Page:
• Record Label: Volcano
  • Release Date: May 2, 2006

Generally favorable reviews - based on 19 Critics

Critic score distribution:
  1. Positive: 8 out of 19
  2. Negative: 1 out of 19
  1. It's not only a step forward for the band, but a re-embracing of the epic-length rock songs found at the roots of early heavy metal.
  2. As with everything in Tool's oeuvre, 10,000 Days packs enough beauty, heartache and triumph that it will be dissected, studied and envied by younger bands for years to come. [Jul 2006, p.196]
  3. When Tool sounds as good as it does on ["Jambi" and "The Pot"] it's hard to get enough. Which makes it all the more baffling that a surprisingly large chunk of the disc is given over to mood-enhancing soundscapes like "Lost Keys" and "Vigniti Tres."
  4. Nothing here to best the hungry creativity of Aenema's "Eulogy" or Lateralus' "The Grudge," which is particularly frustrating given that drummer Danny Carey dazzles again.
  5. The entire record is a disquieting trip.
  6. 60
    It presumably adds up to Something Important, but good luck deciphering what. [Jul 2006, p.103]
  7. Neither funny nor thought-provoking, the band strains for touchstones beyond the technicality of prog-metal and rarely achieves them.
  8. It's probably the most engagingly brilliant heavy metal album that'll be released on a major label all year.
  9. Sounds exactly like you would expect a Tool album to sound.
  10. If "10,000 Days" lacks the absolute intensity and focus of 2001's "Lateralus," the new album at least stands as a stirring repeat of the Tool musical manifesto. [6 May 2006]
  11. It's clear this group have ways of getting beneath your skin. [20 May 2006, p.33]
  12. 10,000 Days sounds messy and poorly paced.
  13. Rather than delving further into experimentation or exploring their strengths, Tool have made an...A Perfect Circle record.
  14. Stupendously packaged, the music robustly mixed and often achieving new levels of bleak beauty, 10,000 Days is too strong a work to call a disappointment, but the constant need to fill out a CD to 75-80 minutes is threatening to become the band’s undoing.
  15. On 10,000 Days... Tool maintain a level of craftsmanship and virtuosity unparalleled in metal. [15 Jun 2006, p.92]
  16. 70
    Essentially a synthesis of the various phases of the band's career. [Jul 2006, p.85]
  17. "Progressive" doesn’t mean clocking in at over seven minutes no matter what. It doesn’t mean hitting every goddamn skin, tom-tom, and cowbell on your drum set. Being "Progressive" doesn’t justify an album cover that looks like a stoner stumbled upon a documentary on Mayan civilization. I’m not sure, but I think "Progressive" is about growth and change.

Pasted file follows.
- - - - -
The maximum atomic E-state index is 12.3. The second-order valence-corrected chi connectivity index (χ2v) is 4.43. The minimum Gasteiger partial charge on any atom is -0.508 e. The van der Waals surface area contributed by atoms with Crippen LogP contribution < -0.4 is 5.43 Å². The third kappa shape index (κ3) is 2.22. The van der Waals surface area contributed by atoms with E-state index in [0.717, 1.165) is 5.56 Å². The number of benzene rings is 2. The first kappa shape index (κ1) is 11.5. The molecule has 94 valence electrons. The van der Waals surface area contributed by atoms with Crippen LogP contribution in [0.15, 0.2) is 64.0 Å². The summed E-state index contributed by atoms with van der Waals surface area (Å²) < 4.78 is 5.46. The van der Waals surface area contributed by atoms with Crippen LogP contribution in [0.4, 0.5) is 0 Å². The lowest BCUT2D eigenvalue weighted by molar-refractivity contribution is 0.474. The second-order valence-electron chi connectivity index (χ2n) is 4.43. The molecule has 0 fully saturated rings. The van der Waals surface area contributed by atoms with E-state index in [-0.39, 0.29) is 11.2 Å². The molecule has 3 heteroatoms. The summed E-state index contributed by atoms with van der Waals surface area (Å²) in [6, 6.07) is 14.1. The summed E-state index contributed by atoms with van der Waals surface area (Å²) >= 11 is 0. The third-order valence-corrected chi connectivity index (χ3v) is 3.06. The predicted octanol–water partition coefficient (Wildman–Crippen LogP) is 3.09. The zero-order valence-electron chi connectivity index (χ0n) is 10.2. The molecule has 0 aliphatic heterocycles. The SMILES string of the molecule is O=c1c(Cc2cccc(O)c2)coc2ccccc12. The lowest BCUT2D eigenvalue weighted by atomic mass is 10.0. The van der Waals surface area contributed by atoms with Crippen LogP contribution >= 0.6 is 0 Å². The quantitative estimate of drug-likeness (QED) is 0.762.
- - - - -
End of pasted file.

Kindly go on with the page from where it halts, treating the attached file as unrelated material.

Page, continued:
18. I, myself, will likely revisit 10,000 Days for plenty of extended listens, partly because I'm a percussion whore and partly because I want to be able to enjoy it with my Super Metal Friendz. But this is Soy Tool, a rubbery substitute for the real thing.
  19. 60
    As daunting as its title suggests. [Jul 2006, p.114]
User Score

Universal acclaim- based on 413 Ratings

User score distribution:
  1. Negative: 35 out of 254
  1. MattO
    May 1, 2008
    It's safe to say that most of these critics probably spend too much time judging the "quality" and "ability" of several genres; in doing It's safe to say that most of these critics probably spend too much time judging the "quality" and "ability" of several genres; in doing so, I think they somewhat lose their perception on what is inspirational. Songs aren't meant to be a "ballad of the moment." Songs are supposed to move people, motivating them to become something more than themselves. If you ask me, the critics are all on pot, not the listeners. They are on something else entirely. One of my favorite albums of all time, and I've listened to far too many different genres, from Kenny Rogers' "First Edition" to "all the damn Li'l's in rap music today." Full Review »
  2. MikeP
    Apr 21, 2008
    Your comments are meaningless ..beware the new world order.
  3. RichardG
    Oct 21, 2006
    I find it laughable that people clamour to tool, like a flock of mindless sheep.